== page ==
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Techniques & Tools Spectroscopy, Chemical, Polymers

Hard Luck

The browning of the otherwise translucent sample eggshell matrix represents the formation of N-heterocyclic polymers. Credit: Jasmina Wiemann/ Yale University

The longevity of proteinacous matter in vertebrate hard tissue is estimated at around 3.8 million years. So why are soft tissue remnants still found in 100 million-year-old dinosaur bones? A team that included researchers from Yale University and the American Museum of Natural History analyzed 35 samples of decalcified fossil bones, eggshells and teeth using Raman microspectroscopy (1), discovering that in more oxidative environments, soft tissue had converted into advanced glycoxidation endproducts (AGEs) and advanced lipoxidation endproducts (ALEs). These N-heterocyclic polymers – structurally comparable to burnt toast – are resistant to decay.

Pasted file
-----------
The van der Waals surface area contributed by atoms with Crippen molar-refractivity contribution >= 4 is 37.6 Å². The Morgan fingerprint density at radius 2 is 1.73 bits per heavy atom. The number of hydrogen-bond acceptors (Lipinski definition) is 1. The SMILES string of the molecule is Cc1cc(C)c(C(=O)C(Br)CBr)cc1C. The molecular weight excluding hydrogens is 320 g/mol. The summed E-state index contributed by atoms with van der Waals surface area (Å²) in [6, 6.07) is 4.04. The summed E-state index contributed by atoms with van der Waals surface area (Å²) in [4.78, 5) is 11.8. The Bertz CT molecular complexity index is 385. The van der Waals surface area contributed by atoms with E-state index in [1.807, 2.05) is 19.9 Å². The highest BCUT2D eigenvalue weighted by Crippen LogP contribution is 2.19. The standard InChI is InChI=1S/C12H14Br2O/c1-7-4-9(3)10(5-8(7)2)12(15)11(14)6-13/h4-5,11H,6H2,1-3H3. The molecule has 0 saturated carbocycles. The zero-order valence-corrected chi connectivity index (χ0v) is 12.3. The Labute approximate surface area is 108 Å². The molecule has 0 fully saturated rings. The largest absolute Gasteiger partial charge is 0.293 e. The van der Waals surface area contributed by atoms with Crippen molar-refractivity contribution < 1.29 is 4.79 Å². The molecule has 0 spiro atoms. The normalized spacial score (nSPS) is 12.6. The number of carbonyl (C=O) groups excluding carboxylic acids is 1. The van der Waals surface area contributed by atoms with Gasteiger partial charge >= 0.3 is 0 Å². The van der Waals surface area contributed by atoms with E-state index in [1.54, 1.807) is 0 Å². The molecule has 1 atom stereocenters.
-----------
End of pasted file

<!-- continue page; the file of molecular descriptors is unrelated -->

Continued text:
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  1. J Wiemann et al., “Fossilization transforms vertebrate hard tissue proteins into N-heterocyclic polymers”, Nat Commun, 9, 4741 (2018). DOI: 10.1038/s41467-018-07013-3
About the Author
Joanna Cummings

A former library manager and storyteller, I have wanted to write for magazines since I was six years old, when I used to make my own out of foolscap paper and sellotape and distribute them to my family. Since getting my MSc in Publishing, I’ve worked as a freelance writer and content creator for both digital and print, writing on subjects such as fashion, food, tourism, photography – and the history of Roman toilets. Now I can be found working on The Analytical Scientist, finding the ‘human angle’ to cutting-edge science stories.

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